A quick look at any on-line knitting site will reveal a passion for shawls – whether knitted or crocheted, they’re all the rage. Does this reflect a desire to wander the country like a Jane Austen heroine clutching a bit of lace to a heaving bosom? Or sudden plummeting temperatures? Nah, it’s largely that, like socks, hats and blankets, shawls and wraps can be quick projects that will always fit, however relaxed your tension is, they don’t take a great deal of yarn and they’re very portable. As an added bonus, you can turn the colour up to 11 if you’re minded to escape the confines of a neutral wardrobe.
Today’s blog is essentially going to tell you a little about the ‘recipes’ for making the 2 most common shapes: the new-fangled ‘scalene’ triangle wrap and the classic ‘v’. But it’s worth bearing in mind that, if you have a stitch directory, a bag of yarn and some time on your hands, merely casting on multiples of your favourite lace pattern, edging it with rows and columns of garter stitch and knitting until you’re crazy bored will elicit a very fetching rectangular wrap. Not all shawls have to be triangular!
So first off – the scalene triangle wrap/shawl/scarf. Popularised by Martina Behm with her fantastically popular ‘Hitchhiker’. These long, shallow shawls have become the go-to for many a beginner pattern designer. Ravelry’s front page usually features at least one or two of them (today there seems to be around 5!) They are usually garter stitch based, frequently make use of 4 ply/sock yarn and often have a collection of points or holes. Their recipe is simple, cast on a few stitches, increase every row on one edge and decrease every 2nd, 4th or 6th row on the other depending on the amount of depth you want in your scarf. More decreases = shallow long scarf. Less = deeper shorter scarf.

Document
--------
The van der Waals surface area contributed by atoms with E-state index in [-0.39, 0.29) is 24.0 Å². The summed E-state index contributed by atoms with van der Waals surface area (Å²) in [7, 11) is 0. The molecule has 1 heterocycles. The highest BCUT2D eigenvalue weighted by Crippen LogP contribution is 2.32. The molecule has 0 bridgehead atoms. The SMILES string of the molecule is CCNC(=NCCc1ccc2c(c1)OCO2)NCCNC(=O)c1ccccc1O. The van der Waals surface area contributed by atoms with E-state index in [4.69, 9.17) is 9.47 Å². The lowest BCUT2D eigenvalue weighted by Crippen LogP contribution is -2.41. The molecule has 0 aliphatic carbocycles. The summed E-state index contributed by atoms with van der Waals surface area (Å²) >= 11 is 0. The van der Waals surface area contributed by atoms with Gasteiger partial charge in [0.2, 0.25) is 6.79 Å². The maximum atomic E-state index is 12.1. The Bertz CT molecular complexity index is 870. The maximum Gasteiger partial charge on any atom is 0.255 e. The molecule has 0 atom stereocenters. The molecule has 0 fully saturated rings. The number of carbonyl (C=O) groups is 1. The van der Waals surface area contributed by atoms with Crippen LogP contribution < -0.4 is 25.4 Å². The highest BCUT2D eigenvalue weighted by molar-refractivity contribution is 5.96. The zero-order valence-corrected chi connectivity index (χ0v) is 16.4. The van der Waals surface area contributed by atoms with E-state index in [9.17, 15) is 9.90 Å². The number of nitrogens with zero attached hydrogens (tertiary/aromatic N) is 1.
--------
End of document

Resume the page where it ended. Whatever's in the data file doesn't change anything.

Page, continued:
The other classic shape is the ‘v’ – with a touch of lace, this is the go-to shape for those airy, floaty, ultra-feminine shawls to waft around your shoulders as the evening chill strikes (or I guess, if you make them in a thicker yarn, ignore the lace – they’d be great for snuggling when reading in bed).
You start with a garter tab cast on, which is much harder to describe than do!
Cast on 3 stitches and knit 7 rows of garter stitch – then drop your second needle and pick up three stitches from the side of your garter strip (as shown)
– then pick up three more loops from your cast on edge. You’ll end up with a crescent of 9 stitches all on one needle.
Next row: knit 3 (yo, K1) X3, yo, K3.
Next row and every wrong side row: knit 3, purl to last 3 stitches, k3
Next row, k3, yo, k3, yo, k1, yo, k3, yo, k3
Next row k3, yo, k5, yo,k1, yo, k5, yo, k3 . …and so on with the stitches written in green going up by 2 each row.
After the next row your work should look like this
…..the photo illustrates the overall pattern.
When looking at a ‘v’ shaped shawl, it’s tempting to think that you start at the point and increase to the top edge, but this diagram should persuade you that you are doing precisely the opposite!
Again, continue with the stitch pattern until you just have enough yarn to knit around 5 rows of garter stitch plus the cast off row. You’ll end up with something that looks like this. (sample knitted in Sirdar Divine Dk 2 balls x 50g, 5mm needles)